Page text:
Oh, I said, that’s interesting. It’s the same rate as it is for LGBQ folk.
Of course that number doubles to 8 times higher if they have unsupportive families.
And it’s 44 times higher if they are transgender or gender nonconforming.
Every year on the transgender day of remembrance, we host a march and memorial service for the individuals lost to hate crimes. We carry their names and photos on tombstones with us as we march. Every year, we add more tombstones to the walk, rather than take some away.
And let’s talk about our schools for a moment, our so-called bully free zones.
Nine of out ten LGBTQ youth experience harassment at school. Eight of ten students had been verbally harassed at school;
But we don’t do that, right?
Except we do. Or our colleagues do. LGBTQ persons experience similar forms of discrimination from mental health professionals as they do in the general public. A study that was just published this week by the Williams Institute found serious health care disparities for LGBTQ adults and youth in Texas along with economic disparities and discrimination in employment, housing, and public accomodations.
Additionally, there is still movement towards techniques termed “therapeutic” that focus on sexual orientation change efforts. In 2014, the Texas Republican Party Platform added language supporting “reparative therapy” as an appropriate counseling modality. Therapy to make you straight.
Just last week, someone asked me “Wait, isn’t that illegal???”
No, it’s not. Not in Texas. And not only is it legal, it was just publicly sanctioned and encouraged by the individuals whose salaries we pay.
I was training in Beaumont last year, on election day. When the results came in, every single one of my trans or gender nonconforming clients called me or texted me in the middle of the night in a panic. I got a call the next day from a colleague at the LGBTQ youth shelter in San Antonio. The kids were LITERALLY hiding under their beds. Sucide hotlines around the country reported that the number of calls that evening tripled. Staff at Equality Texas reported 8 reported suicides in the United States by LGBTQ individuals 24 hours after the election.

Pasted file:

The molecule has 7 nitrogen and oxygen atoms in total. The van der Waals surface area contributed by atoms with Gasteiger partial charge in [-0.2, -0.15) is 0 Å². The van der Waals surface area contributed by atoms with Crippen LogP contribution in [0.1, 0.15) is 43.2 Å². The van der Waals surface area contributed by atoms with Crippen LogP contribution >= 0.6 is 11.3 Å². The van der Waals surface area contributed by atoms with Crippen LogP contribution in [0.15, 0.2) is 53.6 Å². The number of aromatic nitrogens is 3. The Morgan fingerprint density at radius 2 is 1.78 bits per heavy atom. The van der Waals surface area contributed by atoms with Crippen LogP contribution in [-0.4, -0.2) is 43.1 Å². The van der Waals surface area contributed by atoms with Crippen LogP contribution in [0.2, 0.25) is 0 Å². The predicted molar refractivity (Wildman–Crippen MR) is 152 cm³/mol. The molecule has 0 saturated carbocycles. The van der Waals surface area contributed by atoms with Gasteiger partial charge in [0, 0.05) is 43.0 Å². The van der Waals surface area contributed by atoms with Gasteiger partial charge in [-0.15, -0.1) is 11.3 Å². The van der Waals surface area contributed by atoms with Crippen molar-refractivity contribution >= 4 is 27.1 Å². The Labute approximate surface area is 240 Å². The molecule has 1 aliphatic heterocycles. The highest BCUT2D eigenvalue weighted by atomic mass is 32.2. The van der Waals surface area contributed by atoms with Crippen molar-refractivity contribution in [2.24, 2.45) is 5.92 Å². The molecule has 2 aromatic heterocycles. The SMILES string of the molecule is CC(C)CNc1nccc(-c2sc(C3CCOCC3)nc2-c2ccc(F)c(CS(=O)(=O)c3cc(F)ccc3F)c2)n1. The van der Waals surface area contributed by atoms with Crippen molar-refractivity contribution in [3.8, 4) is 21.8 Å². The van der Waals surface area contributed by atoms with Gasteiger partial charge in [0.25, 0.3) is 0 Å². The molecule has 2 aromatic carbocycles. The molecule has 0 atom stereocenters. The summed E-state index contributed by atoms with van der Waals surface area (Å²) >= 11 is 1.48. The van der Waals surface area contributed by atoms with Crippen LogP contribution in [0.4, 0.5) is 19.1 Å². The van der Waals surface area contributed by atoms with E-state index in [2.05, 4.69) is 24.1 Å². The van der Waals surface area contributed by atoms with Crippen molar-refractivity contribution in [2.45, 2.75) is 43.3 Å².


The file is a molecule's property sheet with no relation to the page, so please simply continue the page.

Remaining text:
The new legislative session, currently in progress in our state, has already seen a flurry of bills that would strip away the rights and protections of LGBTQ Texans.
This is not a political position statement on my part, and it is not intended as a criticism of yours, if we happen to differ. Nor is it a criticism of your spiritual belief system or your religious or cultural practices. I have the utmost respect for whatever you bring to the table, because I want the same respect in return.
This is said as a statement about the reality of existence as an LGBTQ individual in this state and in this country. Our responsibility is to the health, well-being, and life span development of those we serve. And when it comes to LGBTQ folx… we are failing.
They are our yew trees. Despite their immeasurable value to the whole of society, and no matter how we in this room recognize the truth in that statement, they are still being treated like trash trees…left in the slash and burn pile.
One of the things I was asked to address this morning was the importance of language.
Here I am talking about bullying. And access disparities. And violence. And homicide. And suicide. And yew trees. So why the huge focus on language today at this conference?
I grew up in a time where most people were straight. As far as I knew. There were a few gay kids in the drama club and if you watched Donahue, you might have seen someone who was transgender on the show. The language we have today, and the space that now exists for different identities is wildly different. I train on this topic, and I still run into words that I’ve never seen before. Urban Dictionary is my best friend. And for those of us who grew up during gay-straight-or-Donahue times, it can feel overwhelming. But learning and respecting language is one of the most powerful things we can do as mental health advocates.
Franz Boas published the Handbook of American Indian Languages in 1911. He was one of the first cultural relativists and he discovered something interested when studying these languages with an eye as to how they function within their communities.